Photo: Jae C. Hong (AP)

The election of Barack Obama was a huge boon to the firearms business, with gun sales in 2008 shooting (get it) through the roof in anticipation of jackbooted lib thugs taking them away.

One gun distributor, United Sporting Cos., tried to keep the good times rolling in 2016 by bulking up its inventory ahead of an expected Hillary Clinton presidency and another mass rush to buy guns. That obviously didn’t happen, and since Donald Trump took office, gun sales have plummeted. So has the South Carolina-based United Sporting Cos.’ fortunes.

Bloomberg reported yesterday afternoon that the company filed for Chapter 11 bankruptcy on Monday in Delaware after sales last year ($557 million) paled in comparison to an average of nearly $900 million the company sold per year from 2012 to 2016. The bankruptcy filing reportedly came after the company was forced to “discount its bloated inventory to stay competitive,” lost valuable rebates and discounts from vendors, and tried and failed to sell itself last year.

But that’s not the whole story. Per Bloomberg, there are also allegations of mismanagement against Wellspring, the private equity company that owns the controlling stake in United:

Some of the company’s lenders balked at Johnson’s explanation of United’s descent into bankruptcy. In an objection filed Monday afternoon, attorneys for Prospect Capital Corp. — one of United’s lenders — blamed mismanagement at the hands of its largest equity owner, Wellspring Capital Management.

A few years ago, United was the largest distributor of firearms in the U.S., according to the objection. But Wellspring “cashed out” more than $183 million through dividend recapitalization deals in 2012 and 2013, then appointed fiduciaries who “grossly mismanaged the business and depleted all reserves necessary to weather the storms and the headwinds the business would face,” the dissenting lenders said.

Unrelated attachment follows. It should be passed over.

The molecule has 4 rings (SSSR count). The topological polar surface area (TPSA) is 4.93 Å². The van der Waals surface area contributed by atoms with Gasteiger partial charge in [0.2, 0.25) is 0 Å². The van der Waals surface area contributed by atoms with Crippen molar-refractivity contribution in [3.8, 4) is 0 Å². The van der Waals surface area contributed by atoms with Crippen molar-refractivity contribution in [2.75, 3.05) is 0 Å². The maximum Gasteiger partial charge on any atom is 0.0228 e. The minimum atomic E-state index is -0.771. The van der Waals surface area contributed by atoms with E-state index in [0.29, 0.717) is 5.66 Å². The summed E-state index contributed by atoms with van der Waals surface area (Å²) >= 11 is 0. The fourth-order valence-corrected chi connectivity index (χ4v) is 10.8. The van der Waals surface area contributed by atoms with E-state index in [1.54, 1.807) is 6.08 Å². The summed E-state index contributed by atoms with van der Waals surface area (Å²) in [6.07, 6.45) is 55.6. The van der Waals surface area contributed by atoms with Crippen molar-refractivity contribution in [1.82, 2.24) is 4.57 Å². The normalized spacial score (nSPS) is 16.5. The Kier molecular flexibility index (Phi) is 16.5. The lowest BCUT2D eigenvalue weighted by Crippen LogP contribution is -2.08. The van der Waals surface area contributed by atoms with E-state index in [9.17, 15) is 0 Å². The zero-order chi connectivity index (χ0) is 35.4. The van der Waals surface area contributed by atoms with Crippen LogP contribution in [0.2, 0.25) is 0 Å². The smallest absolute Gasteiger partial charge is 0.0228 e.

Prospect Capital and other term loan lenders have a lot to lose. The objection states that the second-lien lenders will likely recover “a small fraction” of their $250 million loan.

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It’s genuinely difficult to pick the most villainous company in this story. Is it the company selling guns who made a big bet on people’s deepest fears and insecurities and then shit the bed? The private equity company bleeding the gun distributor dry and then running it straight into the ground? Or the other private equity company that is now mad it likely won’t get anything near what it paid out in the original loan to the distributor? Folks...let them fight.

As Bloomberg notes, United isn’t the first iconic gun distributor to go bankrupt during the Trump era. Remington Outdoor Co. filed for bankruptcy in March 2018 and then emerged two months later. Looks like giving right-wing gun nuts and capitalist vultures more power isn’t good for business after all.